What is Content Curation?

Content Curation is the act of discovering, gathering, and presenting digital content that surrounds specific subject matter.  Content curation is now becoming a marketing staple for many companies with a successful online presence.

Unlike content marketing, content curation does not include generating original content, but instead, amassing content from a variety of sources, and delivering it in an organized fashion. For instance, a content curator is not necessarily responsible for creating new content, but instead, for finding relevant content pertaining to a specific category and funneling this information to readers in a mash-up style.

Who Are the Content Curators?

Content curation is all around us. It can take the form of an RSS feed, links posted on blogs, social media feeds, or an online news mashup similar to what The Tilt does in their news section of each newsletter. There are no limits when it comes to the types of content either. Videos, articles, pictures, songs, or any piece of online digital content that can be shared can be curated.

Many of us have been participating in content curation for years without even knowing it. Anyone with a Facebook feed or Twitter stream has seen content curation first hand. The best content curators on social media generally have the largest followings.

What are the Secrets of Successful Content Curation?

It is no secret that there is a lot of information on the internet. Therefore, to be successful with content curation in a business setting, it is important to display only the best, most relevant content possible. The process of content curation is similar to making a mixed tape for your high school sweetheart, where you want to choose only the best songs to share. Not all content is created equal. Most readers are turning to content curation to help them sift through the information overload, and are only looking for the top pieces of content surrounding a particular subject, and will side step additional, erroneous information if it doesn’t stack up.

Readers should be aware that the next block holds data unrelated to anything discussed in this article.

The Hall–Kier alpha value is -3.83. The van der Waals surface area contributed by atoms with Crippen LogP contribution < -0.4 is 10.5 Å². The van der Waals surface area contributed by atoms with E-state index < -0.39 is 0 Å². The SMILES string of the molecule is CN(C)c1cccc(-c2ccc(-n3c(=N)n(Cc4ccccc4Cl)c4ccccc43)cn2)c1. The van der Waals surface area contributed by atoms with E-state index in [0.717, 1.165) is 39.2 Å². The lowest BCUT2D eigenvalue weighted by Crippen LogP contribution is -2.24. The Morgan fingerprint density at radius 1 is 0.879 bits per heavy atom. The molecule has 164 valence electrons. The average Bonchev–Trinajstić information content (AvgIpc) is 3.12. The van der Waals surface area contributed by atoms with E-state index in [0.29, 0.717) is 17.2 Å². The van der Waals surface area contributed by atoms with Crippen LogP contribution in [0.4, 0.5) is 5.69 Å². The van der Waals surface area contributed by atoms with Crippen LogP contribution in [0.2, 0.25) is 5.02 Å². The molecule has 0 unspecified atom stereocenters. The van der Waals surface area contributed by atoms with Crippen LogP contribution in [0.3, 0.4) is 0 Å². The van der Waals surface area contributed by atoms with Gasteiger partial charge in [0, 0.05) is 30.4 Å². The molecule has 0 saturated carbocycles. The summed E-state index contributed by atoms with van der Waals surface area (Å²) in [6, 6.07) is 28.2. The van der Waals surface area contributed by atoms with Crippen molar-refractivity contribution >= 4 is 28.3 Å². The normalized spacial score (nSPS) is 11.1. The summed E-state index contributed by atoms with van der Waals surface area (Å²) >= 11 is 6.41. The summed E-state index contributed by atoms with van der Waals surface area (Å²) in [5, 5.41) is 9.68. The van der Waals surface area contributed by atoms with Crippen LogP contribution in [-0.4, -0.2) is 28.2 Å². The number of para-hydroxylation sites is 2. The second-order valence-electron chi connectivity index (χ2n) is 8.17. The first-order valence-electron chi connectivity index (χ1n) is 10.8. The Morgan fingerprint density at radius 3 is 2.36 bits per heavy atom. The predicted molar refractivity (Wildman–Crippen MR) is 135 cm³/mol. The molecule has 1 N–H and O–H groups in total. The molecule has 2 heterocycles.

For many companies, content curation is being used to drive Search Engine Optimization (SEO). A company that links multiple pieces of content about a specific subject increases its exposure when that topic is searched. Sites that use content curation usually update rather frequently, and search engines tend to reward these up-to-date sites by indexing them more often. In addition, “The content you curate for your chosen topic will automatically include the most popular search terms within your area of interest,” writes Savitz, which can boost search result rankings.

In the past few years, content curation has moved from websites to enewsletters. Even popular newsletters such as The Morning Brew or The Hustle curate a majority of their content inside their newsletters.

To get the most out of content curation, tools such as Paper.li, Flipboard, and Scoop.it, among many others, all assist in helping businesses sort through the abundance of online content to find the most pertinent information that fits their needs. In addition, some of these tools will even allow for creating original content and curating content at the same time.

What are Some Helpful Content Curation Tips?

While content curation may seem like an information free-for-all, there are some key rules that a content curator must follow to be successful. Not giving credit or linking to the source, using automated curation, or content aggregation, which sometimes leads to poor quality curating, and similarly focusing on quantity over quality, can lead to content curation failure.

There is also a danger in relying only on content curation instead of mixing this marketing tool with creating new content. We at The Tilt recommend mixing original content with curated content to have the most success when using content curation to drive SEO.